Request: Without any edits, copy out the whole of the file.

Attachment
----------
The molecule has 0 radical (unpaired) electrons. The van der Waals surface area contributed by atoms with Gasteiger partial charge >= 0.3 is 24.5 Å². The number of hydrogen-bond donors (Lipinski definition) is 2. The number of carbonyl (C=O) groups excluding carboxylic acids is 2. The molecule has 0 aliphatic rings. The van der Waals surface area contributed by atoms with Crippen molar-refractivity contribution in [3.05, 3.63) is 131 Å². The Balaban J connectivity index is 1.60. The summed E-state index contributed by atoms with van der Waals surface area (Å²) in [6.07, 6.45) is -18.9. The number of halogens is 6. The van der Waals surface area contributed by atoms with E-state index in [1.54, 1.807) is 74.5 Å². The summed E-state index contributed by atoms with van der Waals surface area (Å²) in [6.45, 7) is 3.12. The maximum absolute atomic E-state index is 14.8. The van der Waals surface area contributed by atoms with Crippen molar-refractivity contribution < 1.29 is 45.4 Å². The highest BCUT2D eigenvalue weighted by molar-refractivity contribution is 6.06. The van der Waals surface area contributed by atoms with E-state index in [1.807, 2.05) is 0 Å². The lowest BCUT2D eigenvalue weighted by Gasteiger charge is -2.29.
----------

The molecule has 0 radical (unpaired) electrons. The van der Waals surface area contributed by atoms with Gasteiger partial charge >= 0.3 is 24.5 Å². The number of hydrogen-bond donors (Lipinski definition) is 2. The number of carbonyl (C=O) groups excluding carboxylic acids is 2. The molecule has 0 aliphatic rings. The van der Waals surface area contributed by atoms with Crippen molar-refractivity contribution in [3.05, 3.63) is 131 Å². The Balaban J connectivity index is 1.60. The summed E-state index contributed by atoms with van der Waals surface area (Å²) in [6.07, 6.45) is -18.9. The number of halogens is 6. The van der Waals surface area contributed by atoms with E-state index in [1.54, 1.807) is 74.5 Å². The summed E-state index contributed by atoms with van der Waals surface area (Å²) in [6.45, 7) is 3.12. The maximum absolute atomic E-state index is 14.8. The van der Waals surface area contributed by atoms with Crippen molar-refractivity contribution < 1.29 is 45.4 Å². The highest BCUT2D eigenvalue weighted by molar-refractivity contribution is 6.06. The van der Waals surface area contributed by atoms with E-state index in [1.807, 2.05) is 0 Å². The lowest BCUT2D eigenvalue weighted by Gasteiger charge is -2.29.